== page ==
As he once went about making English intelligible, Bryson now attempts the same with the great moments of science, both the ideas themselves and their genesis, to resounding success. Piqued by his own ignorance on these matters, he’s egged on even more so by the people who’ve figured out—or think they’ve figured out—such things as what is in the center of the Earth. So he goes exploring, in the library and in company with scientists at work today, to get a grip on a range of topics from subatomic particles to cosmology. The aim is to deliver reports on these subjects in terms anyone can understand, and for the most part, it works. The most difficult is the nonintuitive material—time as part of space, say, or proteins inventing themselves spontaneously, without direction—and the quantum leaps unusual minds have made: as J.B.S. Haldane once put it, “The universe is not only queerer than we suppose; it is queerer than we can suppose.” Mostly, though, Bryson renders clear the evolution of continental drift, atomic structure, singularity, the extinction of the dinosaur, and a mighty host of other subjects in self-contained chapters that can be taken at a bite, rather than read wholesale. He delivers the human-interest angle on the scientists, and he keeps the reader laughing and willing to forge ahead, even over their heads: the human body, for instance, harboring enough energy “to explode with the force of thirty very large hydrogen bombs, assuming you knew how to liberate it and really wished to make a point.”

Loads of good explaining, with reminders, time and again, of how much remains unknown, neatly putting the death of science into perspective.

Pub Date: May 6, 2003

ISBN: 0-7679-0817-1

Page Count: 304

Publisher: Broadway

Review Posted Online: May 20, 2010

Kirkus Reviews Issue: April 1, 2003

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A tiny book, not much bigger than a pamphlet, with huge potential impact.

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A collection of articulate, forceful speeches made from September 2018 to September 2019 by the Swedish climate activist who was nominated for a Nobel Peace Prize.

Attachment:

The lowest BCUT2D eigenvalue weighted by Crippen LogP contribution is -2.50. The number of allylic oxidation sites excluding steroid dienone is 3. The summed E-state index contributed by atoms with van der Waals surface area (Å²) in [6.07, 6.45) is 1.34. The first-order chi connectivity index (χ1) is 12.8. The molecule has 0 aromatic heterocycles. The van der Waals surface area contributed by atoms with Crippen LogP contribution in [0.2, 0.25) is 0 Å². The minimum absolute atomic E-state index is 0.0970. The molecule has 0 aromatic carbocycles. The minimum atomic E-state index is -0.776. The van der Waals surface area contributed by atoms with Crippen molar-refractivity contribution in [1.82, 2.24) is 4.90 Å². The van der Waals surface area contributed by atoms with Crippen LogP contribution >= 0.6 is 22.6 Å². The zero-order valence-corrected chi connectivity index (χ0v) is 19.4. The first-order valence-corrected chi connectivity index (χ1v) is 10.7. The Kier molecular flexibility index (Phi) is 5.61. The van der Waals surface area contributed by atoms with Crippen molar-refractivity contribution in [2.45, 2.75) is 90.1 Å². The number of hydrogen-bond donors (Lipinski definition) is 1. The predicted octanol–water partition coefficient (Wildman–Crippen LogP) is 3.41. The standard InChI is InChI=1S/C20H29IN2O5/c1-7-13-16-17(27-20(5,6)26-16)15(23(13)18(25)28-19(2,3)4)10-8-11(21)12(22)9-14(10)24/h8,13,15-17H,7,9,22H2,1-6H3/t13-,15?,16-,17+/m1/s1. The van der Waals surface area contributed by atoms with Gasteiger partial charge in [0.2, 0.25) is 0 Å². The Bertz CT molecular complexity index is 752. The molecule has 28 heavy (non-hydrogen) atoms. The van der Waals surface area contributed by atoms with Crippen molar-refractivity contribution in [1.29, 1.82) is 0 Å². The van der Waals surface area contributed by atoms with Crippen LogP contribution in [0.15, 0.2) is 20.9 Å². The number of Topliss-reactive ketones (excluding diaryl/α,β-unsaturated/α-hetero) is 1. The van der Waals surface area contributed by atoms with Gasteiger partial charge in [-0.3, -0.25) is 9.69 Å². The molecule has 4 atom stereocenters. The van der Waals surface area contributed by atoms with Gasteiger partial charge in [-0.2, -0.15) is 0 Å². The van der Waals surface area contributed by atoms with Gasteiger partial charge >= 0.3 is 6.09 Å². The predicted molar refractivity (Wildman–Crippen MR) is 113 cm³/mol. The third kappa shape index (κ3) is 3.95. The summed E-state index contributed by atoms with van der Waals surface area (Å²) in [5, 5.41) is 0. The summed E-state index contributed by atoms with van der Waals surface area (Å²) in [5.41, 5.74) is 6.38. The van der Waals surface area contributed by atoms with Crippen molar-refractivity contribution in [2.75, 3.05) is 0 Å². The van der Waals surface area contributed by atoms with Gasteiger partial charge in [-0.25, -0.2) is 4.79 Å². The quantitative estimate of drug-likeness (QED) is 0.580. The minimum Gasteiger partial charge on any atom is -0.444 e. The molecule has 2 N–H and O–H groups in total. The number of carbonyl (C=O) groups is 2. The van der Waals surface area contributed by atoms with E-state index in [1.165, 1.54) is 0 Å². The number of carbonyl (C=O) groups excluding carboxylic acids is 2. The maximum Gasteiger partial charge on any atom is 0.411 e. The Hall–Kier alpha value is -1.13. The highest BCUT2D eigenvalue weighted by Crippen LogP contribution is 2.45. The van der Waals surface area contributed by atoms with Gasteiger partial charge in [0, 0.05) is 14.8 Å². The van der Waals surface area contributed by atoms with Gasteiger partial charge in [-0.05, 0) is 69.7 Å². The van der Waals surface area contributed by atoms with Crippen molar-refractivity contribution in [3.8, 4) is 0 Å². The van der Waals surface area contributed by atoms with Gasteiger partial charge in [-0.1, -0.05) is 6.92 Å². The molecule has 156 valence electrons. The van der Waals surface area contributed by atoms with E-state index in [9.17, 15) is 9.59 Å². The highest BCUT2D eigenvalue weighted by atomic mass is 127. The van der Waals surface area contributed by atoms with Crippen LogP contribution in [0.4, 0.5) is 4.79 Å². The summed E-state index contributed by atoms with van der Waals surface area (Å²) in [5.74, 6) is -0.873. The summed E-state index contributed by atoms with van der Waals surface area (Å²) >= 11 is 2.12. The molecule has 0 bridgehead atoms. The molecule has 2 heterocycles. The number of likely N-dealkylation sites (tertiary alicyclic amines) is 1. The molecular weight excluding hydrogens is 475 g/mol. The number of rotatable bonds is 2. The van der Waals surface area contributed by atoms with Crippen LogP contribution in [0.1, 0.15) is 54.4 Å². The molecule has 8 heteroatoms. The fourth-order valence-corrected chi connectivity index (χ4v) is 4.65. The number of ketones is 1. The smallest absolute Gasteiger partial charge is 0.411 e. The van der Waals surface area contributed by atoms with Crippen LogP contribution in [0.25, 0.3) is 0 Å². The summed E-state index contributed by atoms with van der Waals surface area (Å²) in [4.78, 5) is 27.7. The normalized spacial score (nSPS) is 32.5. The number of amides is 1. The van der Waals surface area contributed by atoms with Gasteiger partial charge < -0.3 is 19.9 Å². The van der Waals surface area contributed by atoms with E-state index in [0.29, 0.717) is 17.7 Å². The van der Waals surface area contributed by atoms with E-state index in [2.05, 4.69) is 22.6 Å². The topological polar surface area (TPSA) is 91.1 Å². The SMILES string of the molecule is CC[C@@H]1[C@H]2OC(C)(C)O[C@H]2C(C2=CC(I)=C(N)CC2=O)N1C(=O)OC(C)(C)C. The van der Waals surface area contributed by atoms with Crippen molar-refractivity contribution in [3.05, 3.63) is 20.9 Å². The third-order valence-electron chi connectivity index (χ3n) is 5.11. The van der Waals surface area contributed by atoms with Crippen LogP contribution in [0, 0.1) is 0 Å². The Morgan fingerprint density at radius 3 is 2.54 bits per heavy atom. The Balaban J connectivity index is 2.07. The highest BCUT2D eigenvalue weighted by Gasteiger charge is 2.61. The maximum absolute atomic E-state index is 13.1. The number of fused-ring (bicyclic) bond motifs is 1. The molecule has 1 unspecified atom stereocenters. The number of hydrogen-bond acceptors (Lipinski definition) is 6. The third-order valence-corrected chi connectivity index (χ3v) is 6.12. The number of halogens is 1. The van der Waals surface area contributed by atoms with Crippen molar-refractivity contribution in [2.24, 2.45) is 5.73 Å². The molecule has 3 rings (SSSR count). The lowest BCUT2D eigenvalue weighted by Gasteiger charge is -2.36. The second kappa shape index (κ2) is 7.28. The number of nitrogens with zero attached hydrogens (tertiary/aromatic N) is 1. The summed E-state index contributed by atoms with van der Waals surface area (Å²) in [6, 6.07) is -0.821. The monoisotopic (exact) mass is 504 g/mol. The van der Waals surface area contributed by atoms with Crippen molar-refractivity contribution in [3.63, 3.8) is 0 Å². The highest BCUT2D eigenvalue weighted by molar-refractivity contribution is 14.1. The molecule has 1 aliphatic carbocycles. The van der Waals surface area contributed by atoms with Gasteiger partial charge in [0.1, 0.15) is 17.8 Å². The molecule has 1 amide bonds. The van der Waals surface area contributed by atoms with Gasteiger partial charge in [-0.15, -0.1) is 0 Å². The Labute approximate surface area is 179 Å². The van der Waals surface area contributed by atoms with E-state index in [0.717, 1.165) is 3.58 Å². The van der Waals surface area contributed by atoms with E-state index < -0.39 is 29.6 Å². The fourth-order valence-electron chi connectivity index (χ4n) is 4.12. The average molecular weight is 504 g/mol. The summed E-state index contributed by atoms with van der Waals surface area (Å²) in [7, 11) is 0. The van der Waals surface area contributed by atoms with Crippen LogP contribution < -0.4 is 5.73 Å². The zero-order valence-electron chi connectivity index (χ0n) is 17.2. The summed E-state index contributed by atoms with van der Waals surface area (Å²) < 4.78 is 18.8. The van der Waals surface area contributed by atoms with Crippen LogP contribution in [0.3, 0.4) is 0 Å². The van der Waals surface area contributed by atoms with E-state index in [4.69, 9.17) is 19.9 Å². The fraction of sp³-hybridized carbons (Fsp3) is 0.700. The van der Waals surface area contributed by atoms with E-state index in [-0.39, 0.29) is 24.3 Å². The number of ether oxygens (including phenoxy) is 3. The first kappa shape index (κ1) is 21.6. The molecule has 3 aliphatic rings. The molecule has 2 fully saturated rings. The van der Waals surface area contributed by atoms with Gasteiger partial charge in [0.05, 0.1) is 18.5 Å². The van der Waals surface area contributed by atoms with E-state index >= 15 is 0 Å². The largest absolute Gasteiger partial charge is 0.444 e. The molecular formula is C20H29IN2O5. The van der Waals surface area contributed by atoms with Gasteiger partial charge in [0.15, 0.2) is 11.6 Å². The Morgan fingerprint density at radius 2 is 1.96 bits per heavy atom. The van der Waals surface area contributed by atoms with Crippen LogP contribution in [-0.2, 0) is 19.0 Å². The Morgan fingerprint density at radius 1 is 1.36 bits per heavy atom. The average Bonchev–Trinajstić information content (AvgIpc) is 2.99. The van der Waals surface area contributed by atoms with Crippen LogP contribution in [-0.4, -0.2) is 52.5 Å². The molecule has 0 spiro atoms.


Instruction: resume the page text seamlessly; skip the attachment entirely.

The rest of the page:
Speaking in such venues as the European and British Parliaments, the French National Assembly, the Austrian World Summit, and the U.N. General Assembly, Thunberg has always been refreshingly—and necessarily—blunt in her demands for action from world leaders who refuse to address climate change. With clarity and unbridled passion, she presents her message that climate change is an emergency that must be addressed immediately, and she fills her speeches with punchy sound bites delivered in her characteristic pull-no-punches style: “I don’t want you to be hopeful. I want you to panic. I want you to feel the fear I feel every day. And then I want you to act.” In speech after speech, to persuade her listeners, she cites uncomfortable, even alarming statistics about global temperature rise and carbon dioxide emissions. Although this inevitably makes the text rather repetitive, the repetition itself has an impact, driving home her point so that no one can fail to understand its importance. Thunberg varies her style for different audiences. Sometimes it is the rousing “our house is on fire” approach; other times she speaks more quietly about herself and her hopes and her dreams. When addressing the U.S. Congress, she knowingly calls to mind the words and deeds of Martin Luther King Jr. and John F. Kennedy. The last speech in the book ends on a note that is both challenging and upbeat: “We are the change and change is coming.” The edition published in Britain earlier this year contained 11 speeches; this updated edition has 16, all worth reading.

A tiny book, not much bigger than a pamphlet, with huge potential impact.

Pub Date: Nov. 26, 2019

ISBN: 978-0-14-313356-8

Page Count: 112

Publisher: Penguin

Review Posted Online: Nov. 3, 2019